Employers failing to future-proof employee skills – but is HR to blame?

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A new survey has revealed more than a third of HR leaders believe their workforce is ill-prepared for the skills the work environment demands.

HR consultancy Lumesse found that 80% of the 769 HR decision-makers surveyed globally agreed employees have to learn more and develop faster to succeed in their role than they did five years ago.

Half of HR leaders confirmed they are some way from delivering to their full potential when it comes to providing employees with the right training and knowledge for their role.

Thomas Berglund, director of learning at Lumesse, said: "With 75% of HR leaders agreeing that organisational change is happening much faster than just five years ago, HR professionals are being asked to achieve more with less and do it right now."

Locally, Tim Legge of Learning Seat commented to HC that a significant shift in the skills required in the workplace has caught some employers off guard.

“Twenty or thirty years ago employers hired people based on an assessment of whether they had the experience to do the job; today the jobs we are desperately trying to fill are the ones that didn’t exist only a few years ago, so finding someone with experience is not an option,” he said. 

Today these roles are being filled by hiring people who employers believe have the capability to learn how to do the job; they are knowledge workers, he added.

“This makes the L&D function more critical to business success than it has ever been,” Legge said. “What tools and resources are we going to provide these knowledge workers to facilitate their development? What learning strategies are we going to put in place to accelerate their productivity? And perhaps most critically, how can we leverage the use of technology to deliver these strategies?”

The Lumesse survey also found that only 10% worldwide believe employees see HR as an "extremely useful partner" for skills development. Over 70% of HR leaders believe that employees see HR as providing little or no learning. And 40% of HR leaders believe that employees would not seek help from HR if they needed to develop new knowledge or skills quickly.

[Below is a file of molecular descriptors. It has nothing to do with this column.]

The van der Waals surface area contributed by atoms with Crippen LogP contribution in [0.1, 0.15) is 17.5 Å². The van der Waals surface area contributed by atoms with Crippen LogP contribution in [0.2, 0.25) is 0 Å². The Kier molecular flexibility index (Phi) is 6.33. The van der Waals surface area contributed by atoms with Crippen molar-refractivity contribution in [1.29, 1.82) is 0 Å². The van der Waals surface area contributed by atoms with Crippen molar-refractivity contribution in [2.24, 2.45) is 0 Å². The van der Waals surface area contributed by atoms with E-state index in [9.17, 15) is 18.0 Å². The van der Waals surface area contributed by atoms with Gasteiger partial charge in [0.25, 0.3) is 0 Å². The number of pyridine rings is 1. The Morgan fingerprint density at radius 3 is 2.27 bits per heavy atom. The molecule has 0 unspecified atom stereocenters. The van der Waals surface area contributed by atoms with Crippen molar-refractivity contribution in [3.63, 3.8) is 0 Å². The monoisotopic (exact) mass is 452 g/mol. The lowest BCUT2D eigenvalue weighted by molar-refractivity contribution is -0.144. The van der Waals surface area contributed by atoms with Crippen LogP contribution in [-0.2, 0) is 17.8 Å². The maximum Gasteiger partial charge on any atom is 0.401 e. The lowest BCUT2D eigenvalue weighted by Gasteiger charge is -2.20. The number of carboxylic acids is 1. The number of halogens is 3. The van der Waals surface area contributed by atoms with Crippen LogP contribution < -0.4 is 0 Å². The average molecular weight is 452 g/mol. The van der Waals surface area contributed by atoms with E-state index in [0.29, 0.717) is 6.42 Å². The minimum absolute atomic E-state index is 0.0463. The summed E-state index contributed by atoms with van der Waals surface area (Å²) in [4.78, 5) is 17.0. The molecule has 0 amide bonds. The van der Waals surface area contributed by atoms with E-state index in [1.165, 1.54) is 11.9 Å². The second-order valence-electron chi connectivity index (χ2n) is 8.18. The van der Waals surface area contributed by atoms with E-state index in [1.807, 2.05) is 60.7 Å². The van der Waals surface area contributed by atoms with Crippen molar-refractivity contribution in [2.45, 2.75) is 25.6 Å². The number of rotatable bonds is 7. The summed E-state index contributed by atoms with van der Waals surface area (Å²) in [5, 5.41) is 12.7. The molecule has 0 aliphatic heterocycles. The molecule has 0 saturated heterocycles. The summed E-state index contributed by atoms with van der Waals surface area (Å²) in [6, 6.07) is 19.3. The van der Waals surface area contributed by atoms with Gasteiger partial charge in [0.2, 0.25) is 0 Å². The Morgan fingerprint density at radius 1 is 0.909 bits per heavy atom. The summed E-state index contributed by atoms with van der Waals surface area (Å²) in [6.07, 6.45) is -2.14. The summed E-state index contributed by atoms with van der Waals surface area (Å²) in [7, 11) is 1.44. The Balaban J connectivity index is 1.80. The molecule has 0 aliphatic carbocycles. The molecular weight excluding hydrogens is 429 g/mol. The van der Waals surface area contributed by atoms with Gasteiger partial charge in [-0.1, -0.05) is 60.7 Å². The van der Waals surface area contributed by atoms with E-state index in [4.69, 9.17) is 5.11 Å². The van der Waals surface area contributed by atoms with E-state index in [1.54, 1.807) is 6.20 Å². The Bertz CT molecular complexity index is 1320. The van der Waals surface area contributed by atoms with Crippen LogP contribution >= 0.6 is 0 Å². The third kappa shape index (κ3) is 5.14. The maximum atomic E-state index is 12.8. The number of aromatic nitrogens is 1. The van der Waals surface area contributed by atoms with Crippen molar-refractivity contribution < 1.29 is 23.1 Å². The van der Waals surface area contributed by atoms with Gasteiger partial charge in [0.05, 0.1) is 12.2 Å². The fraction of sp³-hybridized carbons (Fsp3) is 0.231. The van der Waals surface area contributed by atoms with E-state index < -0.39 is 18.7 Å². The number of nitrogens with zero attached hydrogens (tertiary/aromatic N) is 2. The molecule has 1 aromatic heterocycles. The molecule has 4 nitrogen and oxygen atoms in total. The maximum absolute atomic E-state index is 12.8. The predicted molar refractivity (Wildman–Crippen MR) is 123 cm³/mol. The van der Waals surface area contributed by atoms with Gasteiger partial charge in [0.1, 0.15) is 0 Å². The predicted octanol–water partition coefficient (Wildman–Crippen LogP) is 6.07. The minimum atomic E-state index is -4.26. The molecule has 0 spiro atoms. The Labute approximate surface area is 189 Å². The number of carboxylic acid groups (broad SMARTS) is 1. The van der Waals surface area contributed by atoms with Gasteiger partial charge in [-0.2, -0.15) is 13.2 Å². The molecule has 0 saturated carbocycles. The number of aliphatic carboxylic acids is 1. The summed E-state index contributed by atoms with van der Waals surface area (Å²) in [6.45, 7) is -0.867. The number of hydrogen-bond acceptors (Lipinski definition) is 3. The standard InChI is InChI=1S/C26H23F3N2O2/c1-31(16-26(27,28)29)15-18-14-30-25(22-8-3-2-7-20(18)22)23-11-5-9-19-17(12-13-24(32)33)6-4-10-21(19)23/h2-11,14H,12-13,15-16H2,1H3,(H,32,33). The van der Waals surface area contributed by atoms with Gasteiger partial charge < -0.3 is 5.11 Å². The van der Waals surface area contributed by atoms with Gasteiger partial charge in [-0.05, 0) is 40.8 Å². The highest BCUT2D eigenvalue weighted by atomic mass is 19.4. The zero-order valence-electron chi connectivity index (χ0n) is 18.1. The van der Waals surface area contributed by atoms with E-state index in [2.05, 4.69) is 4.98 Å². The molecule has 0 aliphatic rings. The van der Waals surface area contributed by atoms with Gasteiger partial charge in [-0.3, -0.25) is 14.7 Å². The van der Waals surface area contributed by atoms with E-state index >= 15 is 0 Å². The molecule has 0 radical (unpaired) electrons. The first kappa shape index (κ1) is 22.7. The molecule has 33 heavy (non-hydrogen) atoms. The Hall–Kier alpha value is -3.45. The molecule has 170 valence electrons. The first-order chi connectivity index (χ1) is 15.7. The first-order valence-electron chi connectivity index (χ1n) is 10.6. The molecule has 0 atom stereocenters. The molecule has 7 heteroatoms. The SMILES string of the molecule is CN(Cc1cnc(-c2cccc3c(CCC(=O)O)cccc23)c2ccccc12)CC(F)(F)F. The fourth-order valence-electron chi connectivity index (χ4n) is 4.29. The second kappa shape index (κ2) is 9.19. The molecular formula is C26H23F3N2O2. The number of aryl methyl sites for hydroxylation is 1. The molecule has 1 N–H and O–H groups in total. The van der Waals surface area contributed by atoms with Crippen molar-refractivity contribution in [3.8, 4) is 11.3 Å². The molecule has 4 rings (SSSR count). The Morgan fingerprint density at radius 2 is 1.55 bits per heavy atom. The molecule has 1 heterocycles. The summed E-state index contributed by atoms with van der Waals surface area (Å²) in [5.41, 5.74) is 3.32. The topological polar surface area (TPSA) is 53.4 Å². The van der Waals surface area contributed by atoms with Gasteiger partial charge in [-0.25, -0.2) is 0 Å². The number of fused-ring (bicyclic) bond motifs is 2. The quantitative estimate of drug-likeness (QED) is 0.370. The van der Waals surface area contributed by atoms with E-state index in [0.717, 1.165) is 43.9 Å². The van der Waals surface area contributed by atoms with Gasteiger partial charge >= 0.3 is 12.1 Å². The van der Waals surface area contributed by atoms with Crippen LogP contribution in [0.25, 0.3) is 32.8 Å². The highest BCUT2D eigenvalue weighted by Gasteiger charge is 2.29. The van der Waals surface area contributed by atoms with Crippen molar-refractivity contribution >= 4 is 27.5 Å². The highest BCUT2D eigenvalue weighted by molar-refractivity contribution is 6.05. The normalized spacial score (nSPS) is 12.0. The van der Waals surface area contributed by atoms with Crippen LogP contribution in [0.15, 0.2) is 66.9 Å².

These global results have been borne out by the 2011 National Learning & Development Index (NLDI), a collaborative effort between AHRI, The Australian Institute of Training & Development and Learning Seat, which canvassed the opinions of 1,164 people, predominantly from HR or L&D-related backgrounds.

The NLDI indicated that few organisations conduct skills audits or assessments of core skills required by the organisation. In addition to the performance review process (92.3%), it’s self-initiated interventions (75.2%) and compliance requirements (75.3%) that determine the L&D activities for an employee – not quite the proactive approach required to drive business results.

The NLDI survey indicated that over half of all L&D sits within the HR function. Legge noted that this shouldn’t necessarily be an impediment to quality outcomes but often it can be. “The HR function is often dominated by management of cost and risk – negotiating EBAs, managing compliance, managing poor performance etc. If companies are not careful, these activities can often divert attention away from L&D.”

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